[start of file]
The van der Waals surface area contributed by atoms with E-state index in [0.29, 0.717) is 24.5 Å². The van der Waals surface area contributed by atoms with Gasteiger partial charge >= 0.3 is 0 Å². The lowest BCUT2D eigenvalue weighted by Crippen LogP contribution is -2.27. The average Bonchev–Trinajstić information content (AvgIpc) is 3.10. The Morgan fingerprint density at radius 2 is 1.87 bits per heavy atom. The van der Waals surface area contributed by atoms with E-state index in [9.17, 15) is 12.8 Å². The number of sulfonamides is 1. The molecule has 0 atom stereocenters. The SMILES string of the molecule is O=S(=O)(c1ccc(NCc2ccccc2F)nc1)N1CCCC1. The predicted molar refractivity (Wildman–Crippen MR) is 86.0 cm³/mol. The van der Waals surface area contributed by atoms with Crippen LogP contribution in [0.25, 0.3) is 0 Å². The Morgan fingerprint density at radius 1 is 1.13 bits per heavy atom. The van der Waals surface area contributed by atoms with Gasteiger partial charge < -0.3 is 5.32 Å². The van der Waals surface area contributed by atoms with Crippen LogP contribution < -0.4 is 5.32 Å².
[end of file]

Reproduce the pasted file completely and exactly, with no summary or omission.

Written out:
The van der Waals surface area contributed by atoms with E-state index in [0.29, 0.717) is 24.5 Å². The van der Waals surface area contributed by atoms with Gasteiger partial charge >= 0.3 is 0 Å². The lowest BCUT2D eigenvalue weighted by Crippen LogP contribution is -2.27. The average Bonchev–Trinajstić information content (AvgIpc) is 3.10. The Morgan fingerprint density at radius 2 is 1.87 bits per heavy atom. The van der Waals surface area contributed by atoms with E-state index in [9.17, 15) is 12.8 Å². The number of sulfonamides is 1. The molecule has 0 atom stereocenters. The SMILES string of the molecule is O=S(=O)(c1ccc(NCc2ccccc2F)nc1)N1CCCC1. The predicted molar refractivity (Wildman–Crippen MR) is 86.0 cm³/mol. The van der Waals surface area contributed by atoms with Crippen LogP contribution in [0.25, 0.3) is 0 Å². The Morgan fingerprint density at radius 1 is 1.13 bits per heavy atom. The van der Waals surface area contributed by atoms with Gasteiger partial charge < -0.3 is 5.32 Å². The van der Waals surface area contributed by atoms with Crippen LogP contribution < -0.4 is 5.32 Å².